Oh crap. So your workshop just made money. And we’re not talking under the table crumpled up dollar bills from your Aunt Mabel either. You had people (maybe even strangers) legitimately buy something you made (shocking I know!). So now what? Are you just going to stuff that money in your mattress or is Uncle Sam going to get his cut too? Believe me when I say talking about taxes and the IRS is a scary thing to me. I’ve never owned my own company before (holy crap, I own a company! That employs one person…) And let’s be honest, finding out how a DIY blogger/Woodworker reports income is no easy task.
Do you sell goods to people? Sure!
Did you collect State Sales tax on them? Um…yeah…
Did you use PayPal? Of course!
Were all the transactions business related? That Disney Princess dress was totally for the shop and not my daughter…
Did you report your earnings quarterly? Wait what?
Like I said, oh crap. Luckily there’s just a small fee for that last one if you didn’t know to do it.
I started this blog less than a year ago. March 16th is the launch anniversary (I remember THIS anniversary only because it’s the day before my birthday… sorry wife…). The amount of things I should have been collecting and cataloging since the beginning is insane. I just thought this was a hobby that if I was lucky my family would read. I didn’t expect a wait list of builds, a bunch of followers and a handful of sponsors. It makes my head spin to think about it. Well now it’s time to take a little responsibility for this Official business and know how to run it right. But how?
For starters, I’ve got a cheat sheet for you (with a lot of links below…). In the spirit of Laziness, you can just listen to it instead of reading. Drew From Rocking H Woodshop and Jeremy Crawford from Countryside Workshop Host The Woodshop 101 Podcast. A few weeks ago they had on Brian McCauley of McCauley Designs and The Dusty Life Podcast to talk about taxes. Why do you care that a woodworker is talking taxes? Brian is a former agent for the IRS and came on to share some of his secrets for tax prep in the world of builders and makers. Check out the full YouTube video below or find the Episode on iTunes Podcasts or other podcasting sources.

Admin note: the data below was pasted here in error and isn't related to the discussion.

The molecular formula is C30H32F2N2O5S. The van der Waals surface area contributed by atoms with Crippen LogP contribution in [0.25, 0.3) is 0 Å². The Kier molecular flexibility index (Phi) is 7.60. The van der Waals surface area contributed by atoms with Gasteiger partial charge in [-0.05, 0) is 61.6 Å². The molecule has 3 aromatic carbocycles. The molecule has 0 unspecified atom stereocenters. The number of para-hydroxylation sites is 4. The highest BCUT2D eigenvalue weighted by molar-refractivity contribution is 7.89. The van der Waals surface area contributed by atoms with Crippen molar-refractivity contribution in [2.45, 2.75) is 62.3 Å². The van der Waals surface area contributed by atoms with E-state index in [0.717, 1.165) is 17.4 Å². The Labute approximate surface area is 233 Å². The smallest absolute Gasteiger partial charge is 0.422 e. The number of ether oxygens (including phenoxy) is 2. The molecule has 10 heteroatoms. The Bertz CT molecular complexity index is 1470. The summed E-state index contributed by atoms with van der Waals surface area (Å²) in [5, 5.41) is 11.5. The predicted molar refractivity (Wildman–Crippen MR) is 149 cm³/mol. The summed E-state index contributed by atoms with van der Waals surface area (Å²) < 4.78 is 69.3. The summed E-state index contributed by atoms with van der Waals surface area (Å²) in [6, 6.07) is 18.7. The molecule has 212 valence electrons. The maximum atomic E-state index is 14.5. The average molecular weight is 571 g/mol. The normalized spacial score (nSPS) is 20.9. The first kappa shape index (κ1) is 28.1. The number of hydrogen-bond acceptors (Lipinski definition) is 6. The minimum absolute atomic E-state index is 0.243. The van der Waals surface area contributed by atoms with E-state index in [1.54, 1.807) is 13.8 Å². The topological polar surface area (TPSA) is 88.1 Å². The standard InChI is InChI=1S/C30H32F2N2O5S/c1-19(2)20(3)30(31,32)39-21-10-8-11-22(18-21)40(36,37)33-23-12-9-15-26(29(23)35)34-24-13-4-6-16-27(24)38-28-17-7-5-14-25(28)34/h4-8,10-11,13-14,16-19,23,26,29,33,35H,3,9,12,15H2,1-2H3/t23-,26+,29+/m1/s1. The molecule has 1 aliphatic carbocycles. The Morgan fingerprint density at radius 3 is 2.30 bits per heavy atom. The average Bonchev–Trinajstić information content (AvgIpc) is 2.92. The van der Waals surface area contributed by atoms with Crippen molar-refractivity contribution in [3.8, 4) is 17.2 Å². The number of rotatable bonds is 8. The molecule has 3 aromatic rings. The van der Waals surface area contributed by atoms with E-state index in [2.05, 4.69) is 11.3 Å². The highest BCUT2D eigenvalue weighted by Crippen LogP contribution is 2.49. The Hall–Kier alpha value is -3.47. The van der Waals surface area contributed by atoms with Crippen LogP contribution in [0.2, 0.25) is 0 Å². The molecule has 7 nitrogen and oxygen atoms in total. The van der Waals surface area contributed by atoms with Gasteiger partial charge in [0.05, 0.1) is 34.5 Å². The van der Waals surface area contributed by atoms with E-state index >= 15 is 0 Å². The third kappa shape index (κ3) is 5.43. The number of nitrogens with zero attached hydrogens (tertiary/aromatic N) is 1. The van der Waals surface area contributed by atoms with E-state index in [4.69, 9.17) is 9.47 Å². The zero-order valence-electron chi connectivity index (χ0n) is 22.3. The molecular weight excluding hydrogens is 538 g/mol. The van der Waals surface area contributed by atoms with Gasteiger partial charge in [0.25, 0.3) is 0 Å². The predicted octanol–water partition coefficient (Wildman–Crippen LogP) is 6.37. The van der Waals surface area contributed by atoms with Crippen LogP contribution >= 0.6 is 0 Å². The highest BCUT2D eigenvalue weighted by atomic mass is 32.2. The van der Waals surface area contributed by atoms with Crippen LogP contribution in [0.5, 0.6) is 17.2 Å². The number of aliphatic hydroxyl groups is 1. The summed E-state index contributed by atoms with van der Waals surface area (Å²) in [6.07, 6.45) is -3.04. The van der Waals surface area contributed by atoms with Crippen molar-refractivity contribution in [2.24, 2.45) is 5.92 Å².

If you didn’t listen and you’re just skipping ahead to see what funny thing I say next, I strongly recommend you go back and give it a listen. You wouldn’t think over an hour of tax talk would be interesting, but knowing I’m about to file for the first time with this business, I consumed the entire thing (while on the beach in St. Thomas…). Tough life. I know.
I am definitely not an expert on this topic, that’s why I wanted to share the podcast because I found it so useful, but I do have a few tips I’ve picked up that might make your life easier that weren’t covered.
If you shop at Home Depot, choose the “email a copy of your receipt” function at checkout. I literally searched my inbox for Home Depot Receipt 2016 and every single purchase came up. Date, items purchased, transaction number, sales tax paid, etc. I knew exactly how much each project cost in materials even months after the build. Of course there are one offs, but I purchase a lot of stuff online too and they all have digital receipts to boot. It will make your life easier.
Establish a LLC, with a Tax ID Number – Not only will it help if someone tries to sue the pants off you when their table collapses or their new wall art crushes a small dog. Having a Tax ID also allows you to not pay sales tax at your Home Stores if you’re purchasing material with the intent of reselling your final product (in most states).
If you use tools to make your stuff you need to catalog and submit them for personal property tax. Yes, this one sucks. It’s also an easy one to overlook, but if you’re ever audited you’ll get nailed here. And the fun part, you need to know what year you purchased or received the tools and what their original value was. Then each year they’ll depreciate and you’ll owe on a smaller percentage of the value. This is something that happens on a State level so rules and amounts might be different from State to State but for me it only came out to being $2-$3 owed per $100 value for that year.
Learn what you can write off as a business expense when you’re on the fence for business decisions. When I was deciding to go to Haven Conference last year, the cost was a major factor. The ticket alone is a few hundred dollars and that didn’t include travel or the hotel room. However, this conference was 100% a business trip for networking and continuing education. So the entire thing could be written off at the end of the year. Even the airfare, meals or a percentage of the mileage driven is claimable. Keep your receipts! It’s worth it. If you have any other tax questions please ask a trained professional. Taxes aren’t like woodworking where you can fake it until something goes wrong…. Oh wait. Ha!
~ Lazy Guy